[0005] One type of wireless network that is of interest is that which is termed an ‘ad hoc’ network. In forming an ad hoc network, wireless devices that have been positioned as needed in building or outdoor area, upon being turned on, interoperate in order to form a cohesive network that is able to route messages from one wireless device to another as needed. A variety of routing protocols have been proposed for use in ad hoc wireless device networks. Certain routing protocols are suitable for certain types of applications. For example if much of the communication activity on an ad hoc network involves sending data to and from a particular node e.g., a node acting as a central controller, then a routing protocol based on an organization of the ad hoc network according to a hierarchical tree topology is appropriate. For applications of ad hoc networks which do not require a central node, peer-to-peer routing protocols are appropriate, and can be more efficient for routing messages between nodes. Different routing protocols can be associated with different network topologies. In each case, the network topology determines which wireless devices send messages to each other in operating according to the protocol. The optimum choice of routing protocol and corresponding network topology is application dependent.

[0006] It would be desirable to be able to enjoy the performance characteristics of a variety of routing protocols in a single network.

BRIEF DESCRIPTION OF THE FIGURES

[0007] The present invention will be described by way of exemplary embodiments, but not limitations, illustrated in the accompanying drawings in which like references denote similar elements, and in which:

[0008]FIG. 1 is a graph showing a hierarchical tree topology wireless communication network of wireless devices in accordance with the present invention;

[0009]FIG. 2 is a graph showing a second topology wireless communication network of the wireless devices shown in FIG. 1 in accordance with the present invention;

[0010]FIG. 3 is a functional block diagram of a wireless device of the networks shown in FIGS. 1-2 according to the preferred embodiment of the invention;

[0011]FIG. 4 is a flow chart of a method of operating a wireless device of the networks shown in FIGS. 1-2 according to the preferred embodiment of the invention;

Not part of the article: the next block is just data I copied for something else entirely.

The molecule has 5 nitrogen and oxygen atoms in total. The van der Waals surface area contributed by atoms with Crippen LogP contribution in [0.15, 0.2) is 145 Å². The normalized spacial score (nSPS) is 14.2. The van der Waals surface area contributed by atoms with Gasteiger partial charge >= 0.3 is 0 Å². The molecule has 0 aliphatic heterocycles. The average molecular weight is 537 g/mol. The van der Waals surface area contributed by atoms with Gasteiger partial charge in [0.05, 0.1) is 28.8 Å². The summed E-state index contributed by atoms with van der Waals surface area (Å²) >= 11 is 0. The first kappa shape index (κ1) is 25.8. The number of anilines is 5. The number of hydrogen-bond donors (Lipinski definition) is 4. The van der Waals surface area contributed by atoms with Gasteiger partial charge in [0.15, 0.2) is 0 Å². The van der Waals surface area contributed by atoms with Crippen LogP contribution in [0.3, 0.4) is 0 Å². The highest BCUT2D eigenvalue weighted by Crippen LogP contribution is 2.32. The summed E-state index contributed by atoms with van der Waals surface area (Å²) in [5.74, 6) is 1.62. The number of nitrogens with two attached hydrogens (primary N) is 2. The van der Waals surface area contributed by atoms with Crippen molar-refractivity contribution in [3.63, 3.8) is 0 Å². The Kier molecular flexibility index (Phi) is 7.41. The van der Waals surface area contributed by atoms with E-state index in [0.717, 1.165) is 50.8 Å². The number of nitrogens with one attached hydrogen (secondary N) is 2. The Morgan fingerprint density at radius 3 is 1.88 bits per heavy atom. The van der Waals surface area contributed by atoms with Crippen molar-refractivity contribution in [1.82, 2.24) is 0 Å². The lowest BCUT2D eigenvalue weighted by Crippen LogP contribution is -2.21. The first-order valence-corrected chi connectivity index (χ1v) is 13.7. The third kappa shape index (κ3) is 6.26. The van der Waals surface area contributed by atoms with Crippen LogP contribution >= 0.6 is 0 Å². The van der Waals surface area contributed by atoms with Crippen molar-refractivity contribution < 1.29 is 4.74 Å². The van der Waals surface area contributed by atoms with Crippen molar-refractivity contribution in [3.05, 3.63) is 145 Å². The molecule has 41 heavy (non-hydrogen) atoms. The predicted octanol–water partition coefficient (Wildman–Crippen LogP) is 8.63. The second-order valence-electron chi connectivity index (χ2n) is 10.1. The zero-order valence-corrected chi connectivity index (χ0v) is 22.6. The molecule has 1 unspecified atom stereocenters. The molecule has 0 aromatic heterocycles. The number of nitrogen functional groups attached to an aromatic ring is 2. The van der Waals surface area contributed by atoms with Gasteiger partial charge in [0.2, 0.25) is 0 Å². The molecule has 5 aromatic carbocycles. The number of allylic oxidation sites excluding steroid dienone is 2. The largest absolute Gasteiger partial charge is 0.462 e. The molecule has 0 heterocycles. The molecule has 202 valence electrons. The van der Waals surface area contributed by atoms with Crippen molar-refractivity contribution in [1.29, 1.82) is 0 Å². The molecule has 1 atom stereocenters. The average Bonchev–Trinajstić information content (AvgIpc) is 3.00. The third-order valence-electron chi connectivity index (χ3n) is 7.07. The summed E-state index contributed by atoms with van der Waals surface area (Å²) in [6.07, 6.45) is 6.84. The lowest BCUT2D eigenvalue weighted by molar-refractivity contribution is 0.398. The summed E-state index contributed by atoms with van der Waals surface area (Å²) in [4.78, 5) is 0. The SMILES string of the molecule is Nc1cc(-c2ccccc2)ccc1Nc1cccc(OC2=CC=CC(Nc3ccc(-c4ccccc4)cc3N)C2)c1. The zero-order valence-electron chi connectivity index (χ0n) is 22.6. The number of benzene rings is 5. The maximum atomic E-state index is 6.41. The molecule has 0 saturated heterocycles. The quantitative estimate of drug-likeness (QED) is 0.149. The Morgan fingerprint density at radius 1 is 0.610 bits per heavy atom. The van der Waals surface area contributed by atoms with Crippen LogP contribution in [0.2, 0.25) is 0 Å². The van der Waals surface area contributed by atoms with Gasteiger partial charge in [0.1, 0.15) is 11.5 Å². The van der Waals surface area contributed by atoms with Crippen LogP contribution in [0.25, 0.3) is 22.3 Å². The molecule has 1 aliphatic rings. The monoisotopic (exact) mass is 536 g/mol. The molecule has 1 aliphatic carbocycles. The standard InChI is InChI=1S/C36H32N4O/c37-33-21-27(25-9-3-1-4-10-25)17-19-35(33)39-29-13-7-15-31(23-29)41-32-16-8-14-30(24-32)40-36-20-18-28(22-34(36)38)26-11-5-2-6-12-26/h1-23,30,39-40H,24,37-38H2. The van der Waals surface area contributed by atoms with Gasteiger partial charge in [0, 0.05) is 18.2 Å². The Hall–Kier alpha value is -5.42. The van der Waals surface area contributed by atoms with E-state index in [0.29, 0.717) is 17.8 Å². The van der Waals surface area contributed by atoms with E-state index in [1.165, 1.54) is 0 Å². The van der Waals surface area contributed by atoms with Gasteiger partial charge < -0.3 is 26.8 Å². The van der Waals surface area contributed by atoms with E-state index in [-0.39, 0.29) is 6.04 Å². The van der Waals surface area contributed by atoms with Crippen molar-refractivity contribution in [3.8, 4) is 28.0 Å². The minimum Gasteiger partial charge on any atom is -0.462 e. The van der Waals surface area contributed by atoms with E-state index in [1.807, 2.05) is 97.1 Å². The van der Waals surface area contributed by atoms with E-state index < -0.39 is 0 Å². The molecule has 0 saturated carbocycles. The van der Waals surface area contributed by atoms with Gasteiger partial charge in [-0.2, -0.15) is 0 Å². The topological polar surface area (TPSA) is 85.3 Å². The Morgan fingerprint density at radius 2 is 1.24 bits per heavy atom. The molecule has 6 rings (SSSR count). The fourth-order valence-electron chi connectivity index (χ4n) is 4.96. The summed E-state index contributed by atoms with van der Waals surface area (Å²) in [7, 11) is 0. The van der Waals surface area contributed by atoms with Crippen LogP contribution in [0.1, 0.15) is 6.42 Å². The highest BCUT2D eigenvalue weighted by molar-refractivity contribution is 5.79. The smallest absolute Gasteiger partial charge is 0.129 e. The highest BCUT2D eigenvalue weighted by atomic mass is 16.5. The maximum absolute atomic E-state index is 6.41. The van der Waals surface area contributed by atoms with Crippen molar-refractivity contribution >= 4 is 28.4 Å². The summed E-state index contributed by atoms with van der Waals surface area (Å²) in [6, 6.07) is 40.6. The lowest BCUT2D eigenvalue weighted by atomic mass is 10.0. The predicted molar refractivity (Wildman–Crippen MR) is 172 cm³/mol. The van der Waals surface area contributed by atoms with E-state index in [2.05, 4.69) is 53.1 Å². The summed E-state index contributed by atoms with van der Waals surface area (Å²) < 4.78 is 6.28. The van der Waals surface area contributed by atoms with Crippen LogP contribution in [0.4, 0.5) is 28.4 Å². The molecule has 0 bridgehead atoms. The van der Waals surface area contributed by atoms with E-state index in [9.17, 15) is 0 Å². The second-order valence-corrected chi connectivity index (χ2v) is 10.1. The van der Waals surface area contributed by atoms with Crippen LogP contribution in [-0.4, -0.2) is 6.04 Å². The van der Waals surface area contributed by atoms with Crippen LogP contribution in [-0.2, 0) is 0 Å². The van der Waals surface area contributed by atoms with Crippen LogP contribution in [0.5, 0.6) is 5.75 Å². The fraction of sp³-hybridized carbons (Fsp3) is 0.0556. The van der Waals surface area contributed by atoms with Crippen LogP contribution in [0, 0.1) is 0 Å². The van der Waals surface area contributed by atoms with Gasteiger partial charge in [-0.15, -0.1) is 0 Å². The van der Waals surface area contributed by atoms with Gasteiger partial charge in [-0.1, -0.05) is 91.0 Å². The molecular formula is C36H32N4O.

[0012]FIG. 5 is a flow chart of a method of operating a wireless device of the networks shown in FIGS. 1-2 according to the preferred embodiment of the invention; and

[0013]FIG. 6 is a hardware block diagram of a wireless device of the networks shown in FIGS. 1-3 according to the preferred embodiment of the invention.

DETAILED DESCRIPTION OF THE PREFERRED EMBODIMENTS

[0014] As required, detailed embodiments of the present invention are disclosed herein; however, it is to be understood that the disclosed embodiments are merely exemplary of the invention, which can be embodied in various forms. Therefore, specific structural and functional details disclosed herein are not to be interpreted as limiting, but merely as a basis for the claims and as a representative basis for teaching one skilled in the art to variously employ the present invention in virtually any appropriately detailed structure. Further, the terms and phrases used herein are not intended to be limiting; but rather, to provide an understandable description of the invention.

[0015]FIG. 1 is a graph showing a hierarchical tree topology 100 wireless communication network in accordance with the present invention. The network includes a central wireless device 102 in a root position of the hierarchical tree topology and a plurality of other wireless devices 104. The central wireless device 102 is distinguished by its position in the network. The central wireless device 102 optionally has increased processing power. On the other hand, the central device 102 is optionally identical in hardware design to other nodes of the network. The edges shown in FIG. 1 represent paths over which messages are routed according to a routing scheme used in the network 102 that is consistent with the hierarchical tree topology.

[0016] One routing scheme that is consistent with the hierarchical tree topology is described in co-pending application “Network Architecture, Addressing and Routing” by Priscilla Chen et al. According to the network addressing and routing scheme, described in the latter application each nodes of the network are assigned addresses such that routing decisions can be made based on numerical comparisons that involve the assigned addresses.

[0017] Alternatively, routing tables maintained at each wireless device are used in routing messages through the network 100.

[0018] Routing protocols that use hierarchical tree topologies are efficient in the case that a large fraction of network traffic includes messages from or to the root position wireless device 102.

[0019] Although, the network 100, as shown in FIG. 1 includes only twelve wireless devices 102, 104, more wireless devices can be included in the network. Large networks can be divided into a plurality of sub-trees also referred to as ‘clusters’. Each particular cluster is preferably identified by a cluster address that is common to all wireless devices in the particular cluster. Within each particular cluster specific wireless devices are identified by network addresses.